I say this in that we have had large power blackouts in the past caused by either solar activity and failures in the electrical grid. Though things were rough for a few days, society didn't collapse. Most critical infrastructure has backup power in the event that the power does fail (and it does fail for more mundane reasons than solar storms). The grid does have systems to compensate and since the 1989 Quebec blackout, power companies have been hardening their systems against the problem. This doesn't mean we shouldn't be vigilant and do what we can to further harden the systems that could be effected but it also means we don't need to panic the public over and over again to the point where they no longer care.

Curiosity also fails to mention the fact that our current solar cycle is, in terms of previous solar cycles rather quiet. This cycle is likely to have a peak sun spot number well below previous ones. This means the Sun is quieter during this cycle that it has been in the past. This also means that a massive grid killing storm is also less likely as the energy needed may not be present (there is some evidence that the solar dynamo is winding down towards another Maunder type minima, I talked about this previously here). This means that though previous cycles were more violent, large "killer" storms didn't occur, even though they were more likely to happen. Again this doesn't mean we shouldn't be vigilant, but we do need to keep things in perspective.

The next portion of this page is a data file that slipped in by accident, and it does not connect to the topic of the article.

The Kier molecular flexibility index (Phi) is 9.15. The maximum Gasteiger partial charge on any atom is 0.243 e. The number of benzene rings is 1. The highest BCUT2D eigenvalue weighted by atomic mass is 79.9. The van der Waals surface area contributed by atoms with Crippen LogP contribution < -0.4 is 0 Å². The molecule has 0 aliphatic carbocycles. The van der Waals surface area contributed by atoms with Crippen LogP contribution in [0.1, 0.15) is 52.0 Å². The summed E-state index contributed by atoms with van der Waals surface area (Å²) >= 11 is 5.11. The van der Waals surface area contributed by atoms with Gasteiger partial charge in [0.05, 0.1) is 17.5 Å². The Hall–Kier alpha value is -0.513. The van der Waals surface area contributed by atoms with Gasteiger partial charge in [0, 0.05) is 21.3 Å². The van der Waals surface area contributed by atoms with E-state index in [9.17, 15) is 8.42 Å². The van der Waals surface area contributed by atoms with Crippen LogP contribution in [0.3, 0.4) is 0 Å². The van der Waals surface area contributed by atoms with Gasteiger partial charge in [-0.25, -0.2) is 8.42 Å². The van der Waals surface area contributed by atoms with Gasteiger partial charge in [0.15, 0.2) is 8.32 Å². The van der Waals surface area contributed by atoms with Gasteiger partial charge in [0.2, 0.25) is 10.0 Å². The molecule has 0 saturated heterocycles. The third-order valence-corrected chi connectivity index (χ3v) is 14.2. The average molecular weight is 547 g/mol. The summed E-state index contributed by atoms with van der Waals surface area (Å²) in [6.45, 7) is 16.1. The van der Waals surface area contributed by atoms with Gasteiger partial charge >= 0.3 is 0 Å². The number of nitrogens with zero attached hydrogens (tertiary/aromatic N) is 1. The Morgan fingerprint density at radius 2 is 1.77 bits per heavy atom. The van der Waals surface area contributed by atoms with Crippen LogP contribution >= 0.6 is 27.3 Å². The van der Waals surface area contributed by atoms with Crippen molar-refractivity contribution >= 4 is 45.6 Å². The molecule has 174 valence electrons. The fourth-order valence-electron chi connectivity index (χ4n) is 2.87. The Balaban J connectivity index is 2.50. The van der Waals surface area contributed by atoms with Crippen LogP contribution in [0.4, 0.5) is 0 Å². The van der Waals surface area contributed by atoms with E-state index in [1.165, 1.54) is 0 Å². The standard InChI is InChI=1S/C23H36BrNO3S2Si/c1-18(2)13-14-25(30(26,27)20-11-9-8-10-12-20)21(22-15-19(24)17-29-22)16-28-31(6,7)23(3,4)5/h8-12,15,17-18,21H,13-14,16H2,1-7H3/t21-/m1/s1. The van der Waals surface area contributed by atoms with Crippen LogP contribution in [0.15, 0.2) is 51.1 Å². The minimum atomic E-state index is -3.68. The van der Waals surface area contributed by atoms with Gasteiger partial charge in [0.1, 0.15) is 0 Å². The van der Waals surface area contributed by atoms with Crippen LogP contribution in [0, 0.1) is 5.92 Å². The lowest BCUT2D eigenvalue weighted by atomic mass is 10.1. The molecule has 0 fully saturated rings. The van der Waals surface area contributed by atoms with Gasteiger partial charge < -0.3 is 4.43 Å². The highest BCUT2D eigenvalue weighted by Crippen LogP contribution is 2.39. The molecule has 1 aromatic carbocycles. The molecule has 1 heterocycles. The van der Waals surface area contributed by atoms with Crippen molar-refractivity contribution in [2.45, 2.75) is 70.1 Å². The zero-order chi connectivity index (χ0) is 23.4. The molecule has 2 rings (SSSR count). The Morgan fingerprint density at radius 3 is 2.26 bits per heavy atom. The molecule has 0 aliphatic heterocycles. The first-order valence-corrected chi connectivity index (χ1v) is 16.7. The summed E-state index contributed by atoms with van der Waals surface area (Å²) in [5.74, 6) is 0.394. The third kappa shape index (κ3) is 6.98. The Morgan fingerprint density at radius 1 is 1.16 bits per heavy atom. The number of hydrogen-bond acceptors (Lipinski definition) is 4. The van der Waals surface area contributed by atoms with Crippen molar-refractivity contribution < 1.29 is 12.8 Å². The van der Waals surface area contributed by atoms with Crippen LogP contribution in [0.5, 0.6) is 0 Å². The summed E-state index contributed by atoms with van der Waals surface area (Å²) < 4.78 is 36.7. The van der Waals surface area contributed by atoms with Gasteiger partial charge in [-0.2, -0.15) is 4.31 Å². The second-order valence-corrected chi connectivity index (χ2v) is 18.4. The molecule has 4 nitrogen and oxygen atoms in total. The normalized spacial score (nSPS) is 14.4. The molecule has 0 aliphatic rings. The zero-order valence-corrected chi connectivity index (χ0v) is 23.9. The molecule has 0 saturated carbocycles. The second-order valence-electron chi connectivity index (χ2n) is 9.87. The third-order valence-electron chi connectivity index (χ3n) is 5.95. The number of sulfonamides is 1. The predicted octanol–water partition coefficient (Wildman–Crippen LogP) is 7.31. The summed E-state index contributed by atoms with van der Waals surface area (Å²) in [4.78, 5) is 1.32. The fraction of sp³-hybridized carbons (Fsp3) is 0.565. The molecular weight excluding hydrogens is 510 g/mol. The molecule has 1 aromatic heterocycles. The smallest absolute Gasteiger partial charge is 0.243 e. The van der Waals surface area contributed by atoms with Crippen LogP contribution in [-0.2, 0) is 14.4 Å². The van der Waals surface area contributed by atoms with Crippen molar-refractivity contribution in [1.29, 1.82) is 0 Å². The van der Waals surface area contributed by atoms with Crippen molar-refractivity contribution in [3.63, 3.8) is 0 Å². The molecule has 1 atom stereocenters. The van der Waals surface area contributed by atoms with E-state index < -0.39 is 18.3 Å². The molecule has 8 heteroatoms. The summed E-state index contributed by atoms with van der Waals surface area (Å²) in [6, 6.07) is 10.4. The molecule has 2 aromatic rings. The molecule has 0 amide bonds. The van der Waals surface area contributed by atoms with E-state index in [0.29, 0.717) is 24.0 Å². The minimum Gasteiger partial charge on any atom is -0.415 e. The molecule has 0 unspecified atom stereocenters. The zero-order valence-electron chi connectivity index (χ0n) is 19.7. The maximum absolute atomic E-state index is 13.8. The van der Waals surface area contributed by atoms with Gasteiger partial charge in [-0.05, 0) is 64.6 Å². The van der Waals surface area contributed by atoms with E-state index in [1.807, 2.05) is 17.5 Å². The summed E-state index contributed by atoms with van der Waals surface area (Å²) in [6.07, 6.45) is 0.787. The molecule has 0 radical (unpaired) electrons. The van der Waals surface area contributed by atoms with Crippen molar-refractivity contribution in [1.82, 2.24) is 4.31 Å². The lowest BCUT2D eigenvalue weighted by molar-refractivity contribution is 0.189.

So should you watch it? Sure, it provides a light overview of solar physics and ways the Sun affects us that most people don't think about. So if you've got an interest in how the Sun works and don't know where to start, check it out. According to the Discovery Channel this episode of Curiosity is set to air on the 30th of December 2012 at 9pm EST/PST in the U.S. Naturally Discovery Canada will show the episode sometime after that (they're website doesn't go far enough into the future to figure out when) so you'll have to keep an eye on their listings.